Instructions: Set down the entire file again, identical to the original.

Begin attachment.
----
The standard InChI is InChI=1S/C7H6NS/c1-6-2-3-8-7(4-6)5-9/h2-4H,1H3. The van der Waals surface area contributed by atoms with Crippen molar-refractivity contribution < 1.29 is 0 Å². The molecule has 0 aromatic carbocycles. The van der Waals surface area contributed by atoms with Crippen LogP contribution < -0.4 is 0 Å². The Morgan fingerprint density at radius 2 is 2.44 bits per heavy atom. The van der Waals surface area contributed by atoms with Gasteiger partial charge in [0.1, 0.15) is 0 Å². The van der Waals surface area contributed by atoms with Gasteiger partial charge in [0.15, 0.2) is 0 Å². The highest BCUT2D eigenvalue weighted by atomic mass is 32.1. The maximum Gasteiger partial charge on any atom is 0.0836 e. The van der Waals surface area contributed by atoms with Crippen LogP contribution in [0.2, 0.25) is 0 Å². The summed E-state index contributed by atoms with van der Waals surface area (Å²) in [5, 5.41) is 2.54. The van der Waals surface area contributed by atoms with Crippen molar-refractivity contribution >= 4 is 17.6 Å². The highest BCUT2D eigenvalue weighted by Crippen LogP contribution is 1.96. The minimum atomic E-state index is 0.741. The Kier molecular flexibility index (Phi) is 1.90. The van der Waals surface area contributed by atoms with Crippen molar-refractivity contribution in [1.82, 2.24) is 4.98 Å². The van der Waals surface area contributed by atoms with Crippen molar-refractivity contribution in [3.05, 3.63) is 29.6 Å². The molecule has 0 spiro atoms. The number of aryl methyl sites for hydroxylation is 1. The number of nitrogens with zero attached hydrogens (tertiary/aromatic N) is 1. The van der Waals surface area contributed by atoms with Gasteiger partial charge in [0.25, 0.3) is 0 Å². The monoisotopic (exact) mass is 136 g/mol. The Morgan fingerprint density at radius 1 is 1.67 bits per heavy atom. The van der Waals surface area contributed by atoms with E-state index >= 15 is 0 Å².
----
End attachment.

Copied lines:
The standard InChI is InChI=1S/C7H6NS/c1-6-2-3-8-7(4-6)5-9/h2-4H,1H3. The van der Waals surface area contributed by atoms with Crippen molar-refractivity contribution < 1.29 is 0 Å². The molecule has 0 aromatic carbocycles. The van der Waals surface area contributed by atoms with Crippen LogP contribution < -0.4 is 0 Å². The Morgan fingerprint density at radius 2 is 2.44 bits per heavy atom. The van der Waals surface area contributed by atoms with Gasteiger partial charge in [0.1, 0.15) is 0 Å². The van der Waals surface area contributed by atoms with Gasteiger partial charge in [0.15, 0.2) is 0 Å². The highest BCUT2D eigenvalue weighted by atomic mass is 32.1. The maximum Gasteiger partial charge on any atom is 0.0836 e. The van der Waals surface area contributed by atoms with Crippen LogP contribution in [0.2, 0.25) is 0 Å². The summed E-state index contributed by atoms with van der Waals surface area (Å²) in [5, 5.41) is 2.54. The van der Waals surface area contributed by atoms with Crippen molar-refractivity contribution >= 4 is 17.6 Å². The highest BCUT2D eigenvalue weighted by Crippen LogP contribution is 1.96. The minimum atomic E-state index is 0.741. The Kier molecular flexibility index (Phi) is 1.90. The van der Waals surface area contributed by atoms with Crippen molar-refractivity contribution in [1.82, 2.24) is 4.98 Å². The van der Waals surface area contributed by atoms with Crippen molar-refractivity contribution in [3.05, 3.63) is 29.6 Å². The molecule has 0 spiro atoms. The number of aryl methyl sites for hydroxylation is 1. The number of nitrogens with zero attached hydrogens (tertiary/aromatic N) is 1. The van der Waals surface area contributed by atoms with Gasteiger partial charge in [0.25, 0.3) is 0 Å². The monoisotopic (exact) mass is 136 g/mol. The Morgan fingerprint density at radius 1 is 1.67 bits per heavy atom. The van der Waals surface area contributed by atoms with E-state index >= 15 is 0 Å².